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How should I prepare for my jam class?

Any time someone goes to a jam (or a Wernick Method class), bringing a song or two or three to sing is a very welcome contribution. To prepare, choose a few songs you like, and practice them in the keys you will sing and play them comfortably in. Try to commit the words to memory if possible, so you can confidently lead the song without hesitating or blanking out! … though it’s OK to still keep the words in front of you, for backup. What songs to choose? Pick some relatively easy ones from any of Pete’s jam videos or songbooks, or any other songbook. The 10 songs in the PDF you’ll be sent prior to class are all good choices.

One of the best ways to prepare is to try to find the melody of a song (that you know well enough to hum, perhaps one you will lead in the jam) on the neck of your instrument, trial-and-error style… and then fashion a solo based on that melody.

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Any advice for future jam campers?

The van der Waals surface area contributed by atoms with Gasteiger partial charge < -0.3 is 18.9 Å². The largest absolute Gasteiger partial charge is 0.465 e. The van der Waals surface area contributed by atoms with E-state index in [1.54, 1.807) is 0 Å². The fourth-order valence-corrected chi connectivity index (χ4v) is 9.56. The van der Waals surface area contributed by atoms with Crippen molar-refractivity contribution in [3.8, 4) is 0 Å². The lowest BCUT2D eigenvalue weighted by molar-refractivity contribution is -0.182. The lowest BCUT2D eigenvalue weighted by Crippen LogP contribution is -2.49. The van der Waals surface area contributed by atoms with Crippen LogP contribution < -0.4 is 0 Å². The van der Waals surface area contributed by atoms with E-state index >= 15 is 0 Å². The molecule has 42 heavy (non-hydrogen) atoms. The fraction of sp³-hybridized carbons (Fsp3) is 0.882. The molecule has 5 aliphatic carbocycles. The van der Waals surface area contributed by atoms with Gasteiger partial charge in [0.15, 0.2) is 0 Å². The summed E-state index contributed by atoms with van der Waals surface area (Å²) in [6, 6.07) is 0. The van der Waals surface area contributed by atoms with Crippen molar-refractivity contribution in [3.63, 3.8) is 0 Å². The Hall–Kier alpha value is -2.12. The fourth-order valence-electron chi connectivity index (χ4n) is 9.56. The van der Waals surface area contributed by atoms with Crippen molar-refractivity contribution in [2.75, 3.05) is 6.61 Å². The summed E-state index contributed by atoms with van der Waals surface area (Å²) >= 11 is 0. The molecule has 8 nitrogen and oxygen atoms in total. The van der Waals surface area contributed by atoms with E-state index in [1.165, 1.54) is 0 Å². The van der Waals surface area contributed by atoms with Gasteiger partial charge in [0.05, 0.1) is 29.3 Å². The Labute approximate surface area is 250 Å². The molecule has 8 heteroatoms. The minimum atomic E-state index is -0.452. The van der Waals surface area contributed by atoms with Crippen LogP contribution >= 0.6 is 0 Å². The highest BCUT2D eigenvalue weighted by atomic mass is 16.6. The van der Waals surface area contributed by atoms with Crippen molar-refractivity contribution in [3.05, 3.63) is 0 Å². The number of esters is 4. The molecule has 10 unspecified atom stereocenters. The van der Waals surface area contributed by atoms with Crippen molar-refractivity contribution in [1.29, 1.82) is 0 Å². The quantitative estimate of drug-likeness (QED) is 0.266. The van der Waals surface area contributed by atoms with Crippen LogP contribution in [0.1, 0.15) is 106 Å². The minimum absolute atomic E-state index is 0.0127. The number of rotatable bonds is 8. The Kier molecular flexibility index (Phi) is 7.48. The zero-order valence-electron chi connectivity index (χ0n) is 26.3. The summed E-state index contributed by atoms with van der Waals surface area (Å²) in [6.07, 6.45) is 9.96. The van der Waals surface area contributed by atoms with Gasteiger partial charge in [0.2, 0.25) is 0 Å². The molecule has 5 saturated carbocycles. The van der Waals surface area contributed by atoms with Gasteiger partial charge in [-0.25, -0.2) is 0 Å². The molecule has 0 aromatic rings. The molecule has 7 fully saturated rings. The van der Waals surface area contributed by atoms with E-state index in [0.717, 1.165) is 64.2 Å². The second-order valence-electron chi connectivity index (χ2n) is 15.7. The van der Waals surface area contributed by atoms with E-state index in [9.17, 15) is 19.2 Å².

Jam Camp requirements are simple, but preparation is important. From previous jam students:

“Have fun and enjoy, you’ll be very impressed how much you’ll learn during the camp.”
— Gerald (TX)

“Pete and his assistants will help and encourage you, and occasionally nudge you along. Some campers are a little uncomfortable or shy in the beginning but that’s expected, and once you get started you will see that it is easier than what you may have thought. Their job is to move you gently out of your comfort zone to learn to play bluegrass with others, and have an enjoyable time.”

“Far too many instruction methods teach a bluegrass instrument in a way quite isolated from what it means to be a functional bluegrass musician. They teach solos, to be read from a page, where playing bluegrass involves active use of (learnable) ear skills and awareness of/ involvement in a team effort.”

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Are friends and family allowed at class or camp sessions?

Generally speaking, our classes and camps are really for paid participants only. However, each teacher has the discretion to allow others in some circumstances. For example, many classes and camps feature a “Jamboree” type event where students can choose to perform in groups for each other; friends and family might be welcome if space and other circumstances allow. When in doubt, contact the teacher for your class/camp to learn about those options.